Given that my current idée fixe seems to be the depressing rarity with which people actually understand the views of people with different ideologies, I was pleased to see Tyler Cowen’s attempt at a sympathetic summary of what he sees as an intelligent progressive’s credo—one that at least some progressives apparently recognize as a fair depiction of their beliefs. Matt Yglesias responded to Cowen’s invitation to progressives to do the same for libertarianism, if not entirely in good faith, then at any rate with interesting results: Instead of outlining something a self-described libertarian might accept as a sympathetic portrayal, he outlines the sort of case for a libertarian agenda that a (fairly cynical) progressive with Yglesias’ priors might find somewhat appealing. Disappointingly, if not especially surprisingly, Yglesias’ commenters seem incapable of carrying the thought experiment even this far, since they all understand that libertarianism is not so much a belief system as an adolescent emotional disorder.
His larger point, however, is that true understanding both of the other people and of yourself (or your respective ideologies, rather) comes from seeing people both as they see themselves and as the best way that you can see them, which are not necessarily the same thing.
The goal would be to formulate a thumbnail sketch of an alien ideology that would be recognized and accepted by someone who holds that ideology—if not as an exact description of their beliefs, then at least as a summary of a view that counts as broadly libertarian/progressive/conservative/whatever view. At the same time, you’d try to present such a view in what you regard as its most compelling form—the version of the doctrine that you could most easily imagine yourself embracing. I can pretty easily construct the shortest path (consisting of the fewest significant belief-change “moves”) from my own worldview to [the other's]….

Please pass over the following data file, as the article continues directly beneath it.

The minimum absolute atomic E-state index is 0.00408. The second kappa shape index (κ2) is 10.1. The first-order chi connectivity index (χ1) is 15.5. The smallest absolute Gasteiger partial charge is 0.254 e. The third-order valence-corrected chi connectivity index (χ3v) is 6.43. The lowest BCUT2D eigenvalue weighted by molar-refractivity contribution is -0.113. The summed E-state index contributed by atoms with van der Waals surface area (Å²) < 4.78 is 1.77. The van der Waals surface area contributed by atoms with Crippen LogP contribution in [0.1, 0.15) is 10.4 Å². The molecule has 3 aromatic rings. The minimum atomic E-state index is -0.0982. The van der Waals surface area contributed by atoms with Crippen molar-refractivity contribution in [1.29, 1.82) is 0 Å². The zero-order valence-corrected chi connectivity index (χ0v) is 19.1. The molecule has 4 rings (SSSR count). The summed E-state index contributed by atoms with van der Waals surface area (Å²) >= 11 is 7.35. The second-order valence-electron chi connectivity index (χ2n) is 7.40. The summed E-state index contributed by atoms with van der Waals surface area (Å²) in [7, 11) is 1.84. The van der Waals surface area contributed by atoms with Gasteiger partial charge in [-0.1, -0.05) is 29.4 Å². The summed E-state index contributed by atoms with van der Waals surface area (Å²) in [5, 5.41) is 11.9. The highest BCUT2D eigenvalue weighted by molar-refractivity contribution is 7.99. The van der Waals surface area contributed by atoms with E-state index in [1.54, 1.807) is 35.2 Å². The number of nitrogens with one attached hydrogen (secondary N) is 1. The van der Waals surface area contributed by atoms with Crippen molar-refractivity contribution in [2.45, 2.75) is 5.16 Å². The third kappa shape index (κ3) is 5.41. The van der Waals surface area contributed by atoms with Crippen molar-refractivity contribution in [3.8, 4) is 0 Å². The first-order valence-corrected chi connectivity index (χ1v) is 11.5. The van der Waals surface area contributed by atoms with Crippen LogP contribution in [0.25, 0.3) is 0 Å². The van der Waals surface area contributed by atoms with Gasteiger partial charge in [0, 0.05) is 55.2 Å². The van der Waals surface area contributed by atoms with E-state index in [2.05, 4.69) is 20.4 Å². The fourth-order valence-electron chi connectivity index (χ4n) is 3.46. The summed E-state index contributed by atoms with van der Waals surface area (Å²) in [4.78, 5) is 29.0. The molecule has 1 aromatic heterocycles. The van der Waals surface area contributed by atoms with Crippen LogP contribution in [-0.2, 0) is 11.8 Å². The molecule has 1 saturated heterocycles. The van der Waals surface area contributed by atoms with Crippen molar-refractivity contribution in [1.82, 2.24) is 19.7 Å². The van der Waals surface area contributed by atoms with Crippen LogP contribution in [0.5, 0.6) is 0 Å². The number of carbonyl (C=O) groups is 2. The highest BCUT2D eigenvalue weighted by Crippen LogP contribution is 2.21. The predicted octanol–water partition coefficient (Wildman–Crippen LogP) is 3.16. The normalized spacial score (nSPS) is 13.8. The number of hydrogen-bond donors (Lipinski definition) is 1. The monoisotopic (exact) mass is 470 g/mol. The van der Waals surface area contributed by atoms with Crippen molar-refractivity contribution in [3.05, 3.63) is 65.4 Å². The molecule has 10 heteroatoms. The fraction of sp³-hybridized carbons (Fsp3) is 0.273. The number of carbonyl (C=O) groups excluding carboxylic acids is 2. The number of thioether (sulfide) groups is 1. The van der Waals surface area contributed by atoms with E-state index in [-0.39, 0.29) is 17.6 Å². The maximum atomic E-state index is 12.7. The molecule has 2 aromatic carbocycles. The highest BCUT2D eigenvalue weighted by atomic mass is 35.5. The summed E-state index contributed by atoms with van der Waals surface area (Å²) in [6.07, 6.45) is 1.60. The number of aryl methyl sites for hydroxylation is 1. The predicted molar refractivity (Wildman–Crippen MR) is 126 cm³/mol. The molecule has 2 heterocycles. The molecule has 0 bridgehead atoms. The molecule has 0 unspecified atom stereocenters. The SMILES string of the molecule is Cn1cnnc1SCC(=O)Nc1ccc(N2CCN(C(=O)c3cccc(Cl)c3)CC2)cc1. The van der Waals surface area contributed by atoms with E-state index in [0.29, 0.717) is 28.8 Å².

[...]But the more intriguing possibility is that a smart progressive’s good-faith reformulation of libertarianism might be something that the libertarian, too, could recognize as an improvement—and vice versa. [.....]Insofar as ideological modeling trends toward treating the most significant values and causal mechanisms as the only ones worth bothering about, a second pass from an outsider perspective may help find the spots where the framework can be enhanced by adding what was omitted back in. In those cases,the process would generate what I’m calling Pareto-ideologies: Versions of each worldview that both adherents and opponents can agree are stronger or more adequate.
Easier said than done, of course, but that’s no reason not to try. The entire post is worth a read.